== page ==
Best regards,

-a-

  • Like 1
Link to post
Share on other sites
10 hours ago, Glen Davis said:

1. redundancy with the analogue gauges There's no redundancy. The analogue gauges are required for airworthiness. The 830 is just there for looks.

2. Lower cost of acquisition Not after the factory gauges fail, as they inevitably do and then you have to pay again to remove the 830 and install the 900.

3. Lower cost because less invasion of the existing panel You don't have to remove the old gauges, just placard them inop until you're ready to cut a new panel.

Here's why the 900 is actually cheaper... 

You can install the 830 now and then pay to remove it and install the 900 later. Or you can just skip the 830 and install the 900 now.  Regardless, you're gonna install the 900. Probably when you get tired of spending to keep the old original factory gauges functioning. 

  • Like 4
Link to post
Share on other sites

Well I’m going to put a plug in for the 830. Since you have the 700 already it’s plug and play minus the connection for the fuel flow (which is a separate connector/harness). I use both models exactly the same and when I‘m frustrated at a display it’s the 900 every time. 

  • Like 1
Link to post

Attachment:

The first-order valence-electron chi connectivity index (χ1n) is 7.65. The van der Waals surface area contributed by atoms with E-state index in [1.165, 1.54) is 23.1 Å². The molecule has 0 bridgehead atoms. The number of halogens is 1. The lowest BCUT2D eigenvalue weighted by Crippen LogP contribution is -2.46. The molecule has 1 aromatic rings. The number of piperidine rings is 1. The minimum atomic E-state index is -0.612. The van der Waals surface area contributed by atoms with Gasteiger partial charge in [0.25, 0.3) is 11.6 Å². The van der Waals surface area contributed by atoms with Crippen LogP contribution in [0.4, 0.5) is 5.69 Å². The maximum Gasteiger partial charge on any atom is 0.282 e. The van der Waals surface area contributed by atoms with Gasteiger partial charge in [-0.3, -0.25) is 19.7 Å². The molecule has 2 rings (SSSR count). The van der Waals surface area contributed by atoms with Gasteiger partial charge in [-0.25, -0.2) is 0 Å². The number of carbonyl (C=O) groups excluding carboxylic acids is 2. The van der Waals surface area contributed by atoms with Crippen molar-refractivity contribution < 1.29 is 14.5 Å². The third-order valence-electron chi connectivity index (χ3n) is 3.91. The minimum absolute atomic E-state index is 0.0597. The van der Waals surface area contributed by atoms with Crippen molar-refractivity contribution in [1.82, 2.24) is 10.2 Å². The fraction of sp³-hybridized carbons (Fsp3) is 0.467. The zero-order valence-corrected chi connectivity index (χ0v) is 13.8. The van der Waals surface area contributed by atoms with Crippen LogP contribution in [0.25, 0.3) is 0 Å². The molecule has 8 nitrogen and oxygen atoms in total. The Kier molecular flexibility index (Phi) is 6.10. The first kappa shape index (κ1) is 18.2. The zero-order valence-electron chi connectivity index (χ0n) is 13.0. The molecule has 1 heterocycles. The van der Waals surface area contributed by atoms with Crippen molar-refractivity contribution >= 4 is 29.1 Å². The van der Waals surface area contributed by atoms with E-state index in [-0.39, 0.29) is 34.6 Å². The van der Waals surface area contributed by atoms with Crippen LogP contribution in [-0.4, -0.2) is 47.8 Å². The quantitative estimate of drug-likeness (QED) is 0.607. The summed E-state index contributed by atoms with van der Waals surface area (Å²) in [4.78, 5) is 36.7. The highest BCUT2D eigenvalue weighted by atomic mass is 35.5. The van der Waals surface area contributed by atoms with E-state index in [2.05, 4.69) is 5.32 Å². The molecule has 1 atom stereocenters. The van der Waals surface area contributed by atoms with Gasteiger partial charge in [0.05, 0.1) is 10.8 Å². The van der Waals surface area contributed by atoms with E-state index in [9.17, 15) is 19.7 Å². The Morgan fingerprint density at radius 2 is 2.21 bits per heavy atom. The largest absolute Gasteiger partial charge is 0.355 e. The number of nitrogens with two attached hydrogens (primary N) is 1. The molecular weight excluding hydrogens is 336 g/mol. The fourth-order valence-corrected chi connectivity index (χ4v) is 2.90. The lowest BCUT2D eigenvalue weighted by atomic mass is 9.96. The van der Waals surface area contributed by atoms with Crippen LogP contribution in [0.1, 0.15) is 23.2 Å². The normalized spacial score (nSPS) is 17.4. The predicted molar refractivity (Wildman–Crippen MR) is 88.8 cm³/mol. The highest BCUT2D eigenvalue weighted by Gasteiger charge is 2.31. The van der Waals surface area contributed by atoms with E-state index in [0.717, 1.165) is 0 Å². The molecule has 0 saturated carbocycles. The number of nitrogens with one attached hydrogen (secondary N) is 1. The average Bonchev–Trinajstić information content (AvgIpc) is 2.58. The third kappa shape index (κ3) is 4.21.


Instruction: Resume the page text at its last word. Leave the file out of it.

Share on other sites
18 hours ago, gsxrpilot said:

Here's why the 900 is actually cheaper... 

You can install the 830 now and then pay to remove it and install the 900 later. Or you can just skip the 830 and install the 900 now.  Regardless, you're gonna install the 900. Probably when you get tired of spending to keep the old original factory gauges functioning. 

<Raising my hand>

Yep, that's what I am ending up doing. Put in the 830 as an easy/inexpensive upgrade to the existing JPI and now have a 900 from @jeev waiting to go in to replace the existing 830 and original gauges.

I just love spending twice the labor, twice the cost, twice the time........:wacko:

  • Like 1
  • Haha 2
Link to post
Share on other sites

Thanks all for the info.  There is one thing about the 900 that does bother me a bit over the 830.  It's this:

"I just installed a JPI 830. I didn't install a 900/930 because as a primary, the alarms are not adjustable. In other words, for example, on my Lycoming, redline for CHT is 500 degrees and the JPI (as a primary) 900/930 will not alarm till you get to 500 degrees. My 830 is not a primary so I set the CHT to alarm at 400 degrees. I am using the 830 (like Ron above, I have all the probes) to alert me when I have any engine problems well below redline values. I cannot do this with a 900/930 unless I'm willing to be alerted when it is too late. "   Thoughts?

Link to post
Share on other sites

There are other things people worry about...

Is this your concern as well?

For the most part, CHTs are something you are monitoring and actively controlling... when one cylinder has a problem, it exceeds the redline, you get an alarm...
 

you are not using the JPI 900 to remind you that you are not monitoring the CHTs...